Spotlight on Nicole Donaldson Vol. 003

Nicole-Faith Girls Rock

Nicole Donaldson is a woman that wears multiple hats all while being a wife and mother of 4. She has been involved with fitness at different levels since she began running track and cross country in middle school.  As a former Track & Field standout and mother of four, she understands the important role that health and nutrition play in their lives.  She stays active by competing in 5ks, ½ marathons, triathlons and fitness competitions.

Nicole holds a Bachelor of Science Degree from Tennessee State University and holds certifications in personal training, sports nutrition and CPR.  Some of her other accomplishments include: USATF certified official, Got Chocolate Milk Team – sponsored athlete, Country Music Marathon 1/2 pacer and finisher, NPC Fitness competitor, Health and Wellness speaker, Track and Field Symposium speaker. 

No matter how busy Nicole’s days get, her primary focus is to encourage others to live the lives God created them to live by taking care of themselves physically, emotionally and spiritually.  One way that she does this is as a Fit After 40 Fitness encourager.

Nicole provides in-home group training.  Email her for more information at  You can follow her on Instagram at Family Fit Mom.

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Rolita: Hello Nicole.  I am honored that you will give of your time and allow me to interview you.  So, for my first question, “When you were a little girl, how did your environment – whether your home, school or your church affect your view of beauty?”

Nicole: Well, as a young girl, it’s funny I don’t even remember thinking about whether I was beautiful or whether I was not.  Growing up, I grew up in church.  I had a wonderful family and didn’t really think about it much until my parents divorced when I was 11.  We moved to Seattle – totally different environment.  And it wasn’t until we moved, and someone said something about me being African-American and not liking the way I look–   Just really not being very nice to me that I realized, oh maybe I’m not cute.  Maybe I’m not beautiful.  Maybe there is something wrong with me.  Maybe what makes me different is not good because it was predominantly a white area at the time.  And that was the first time that I really even thought about being beautiful or not being beautiful or not being accepted.  And I didn’t really get a grasp of it until I got introduced to track and field.  And I began running track and didn’t think about it anymore until we moved back to Nashville when I was a teenager in eighth grade and began being compared to other people in my family.  And being asked, “Well, why don’t you do what they do?  Why don’t you wear what they wear?”  Because of that, I really started to take notice again of beauty means that I have to look a certain way.  I have to do a certain thing.  I have to dress a certain way.  So, my self-esteem took a nose dive between the ages of 10 and 14 based on other people’s perceptions.    

Rolita: Ok, so when that first incident happened, you were 10 years old?

Nicole: Yes, I was 10 when we moved to Seattle.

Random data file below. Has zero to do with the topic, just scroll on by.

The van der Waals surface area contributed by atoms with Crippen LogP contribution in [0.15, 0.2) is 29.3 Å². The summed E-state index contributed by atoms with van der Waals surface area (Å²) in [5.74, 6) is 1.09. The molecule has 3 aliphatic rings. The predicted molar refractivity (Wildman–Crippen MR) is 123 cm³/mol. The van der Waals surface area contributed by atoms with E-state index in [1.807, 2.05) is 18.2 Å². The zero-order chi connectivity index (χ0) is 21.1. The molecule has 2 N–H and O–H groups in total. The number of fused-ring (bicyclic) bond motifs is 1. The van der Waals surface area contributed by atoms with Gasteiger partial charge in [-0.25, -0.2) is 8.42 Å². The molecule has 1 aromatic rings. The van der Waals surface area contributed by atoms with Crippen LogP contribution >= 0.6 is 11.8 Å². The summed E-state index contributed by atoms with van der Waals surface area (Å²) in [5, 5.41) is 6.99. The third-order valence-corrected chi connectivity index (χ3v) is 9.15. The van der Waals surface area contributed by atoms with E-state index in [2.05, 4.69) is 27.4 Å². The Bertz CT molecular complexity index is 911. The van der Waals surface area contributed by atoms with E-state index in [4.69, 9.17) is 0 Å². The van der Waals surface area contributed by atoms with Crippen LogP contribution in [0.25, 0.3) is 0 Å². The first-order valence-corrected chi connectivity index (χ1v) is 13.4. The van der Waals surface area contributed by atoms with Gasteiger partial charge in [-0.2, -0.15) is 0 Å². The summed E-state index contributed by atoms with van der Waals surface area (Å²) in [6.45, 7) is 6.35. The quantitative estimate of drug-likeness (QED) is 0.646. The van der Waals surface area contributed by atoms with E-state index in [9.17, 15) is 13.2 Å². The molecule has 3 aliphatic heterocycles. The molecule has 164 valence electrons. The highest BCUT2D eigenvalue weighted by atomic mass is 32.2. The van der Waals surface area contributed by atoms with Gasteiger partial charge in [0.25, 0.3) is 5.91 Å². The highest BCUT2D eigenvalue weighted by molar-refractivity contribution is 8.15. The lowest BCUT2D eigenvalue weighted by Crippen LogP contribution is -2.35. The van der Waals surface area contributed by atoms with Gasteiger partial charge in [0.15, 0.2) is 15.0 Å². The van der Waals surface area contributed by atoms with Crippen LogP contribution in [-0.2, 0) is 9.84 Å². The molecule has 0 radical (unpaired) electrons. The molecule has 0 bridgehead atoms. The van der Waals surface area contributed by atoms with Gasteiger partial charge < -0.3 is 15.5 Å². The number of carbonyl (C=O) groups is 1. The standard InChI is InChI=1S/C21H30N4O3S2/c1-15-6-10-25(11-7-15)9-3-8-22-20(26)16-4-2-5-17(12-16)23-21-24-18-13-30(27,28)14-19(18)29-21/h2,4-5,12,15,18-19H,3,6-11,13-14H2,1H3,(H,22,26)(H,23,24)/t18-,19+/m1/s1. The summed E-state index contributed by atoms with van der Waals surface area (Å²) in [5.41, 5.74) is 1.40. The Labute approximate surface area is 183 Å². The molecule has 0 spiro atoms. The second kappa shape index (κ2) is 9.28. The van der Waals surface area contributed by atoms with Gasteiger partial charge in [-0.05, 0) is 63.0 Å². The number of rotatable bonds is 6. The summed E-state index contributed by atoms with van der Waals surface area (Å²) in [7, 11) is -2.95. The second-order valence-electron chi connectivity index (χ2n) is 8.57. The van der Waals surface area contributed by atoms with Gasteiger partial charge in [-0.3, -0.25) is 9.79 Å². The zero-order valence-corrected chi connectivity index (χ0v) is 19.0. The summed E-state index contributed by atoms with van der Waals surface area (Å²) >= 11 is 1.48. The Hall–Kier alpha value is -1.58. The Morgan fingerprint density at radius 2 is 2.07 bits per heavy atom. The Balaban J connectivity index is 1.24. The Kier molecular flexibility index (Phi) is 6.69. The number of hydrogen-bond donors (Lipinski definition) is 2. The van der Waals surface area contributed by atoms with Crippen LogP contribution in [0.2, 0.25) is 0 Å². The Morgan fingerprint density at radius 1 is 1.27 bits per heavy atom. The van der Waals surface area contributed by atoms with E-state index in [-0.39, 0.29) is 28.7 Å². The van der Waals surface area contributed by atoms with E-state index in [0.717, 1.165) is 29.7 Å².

Rolita: When you moved back to Nashville, how old were you then?

Nicole: Between 13– I’m trying to think.  I was in the eighth grade.  So, between 13, 14.

Rolita: So now, during that time did you compare yourself to others or was it more of the other people doing the comparing?  Like you said, “Why don’t you look like this?  Why don’t you do that?”

Nicole: Absolutely.  It was both.  It started out being other people.  I grew up in a family of mostly women who in my eyes were beautiful and who did great things, who dressed to the nines all the time.  We were all cheerleaders.  You know, what you would consider the popular crowd or the popular kids or the cool kids.  And I remember I ran track.  I was a cheerleader, but track was my heart.  So, I had ponytails all the time.  I wore my hair pulled back.  I liked jogging pants.  I liked tennis shoes.  And I remember distinctly a time in high school that my aunt who is two years older than me, we both had the same pair of pants.  And she wore them what was considered more stylish– in a more stylish fashion than I wore them.  And I remember being compared by other people.  Not by my family, but by other people.  And I remember how I felt.  And I immediately thought, “Oh, so I’m obviously wrong or my style is obviously wrong.  So, I need to emulate what they’re doing or what they think is right.”  And from that point on, I started comparing – not just myself to my family members, but myself to what other people wore, how they wore it.  If their hair was a certain way, did my hair have to be like that?  And it became kind of a cycle of comparison in trying to keep up with what everyone else was doing so that I could be validated and accepted by others in the wrong way.

Rolita: So, what I heard you say basically was you had enough self-confidence before other people started saying things.  First, when you moved to Seattle and they said the things that they said.  Then, you moved to Nashville and there became this comparison to your family members which caused your esteem – like you said – to actually go down.

Nicole: Yes.  That’s right.

Rolita: So, how did your view about beauty in the past affect your relationships with other people that said those things, and even your family member?  Did it suffer as a result of your view about beauty changing and even your esteem changing?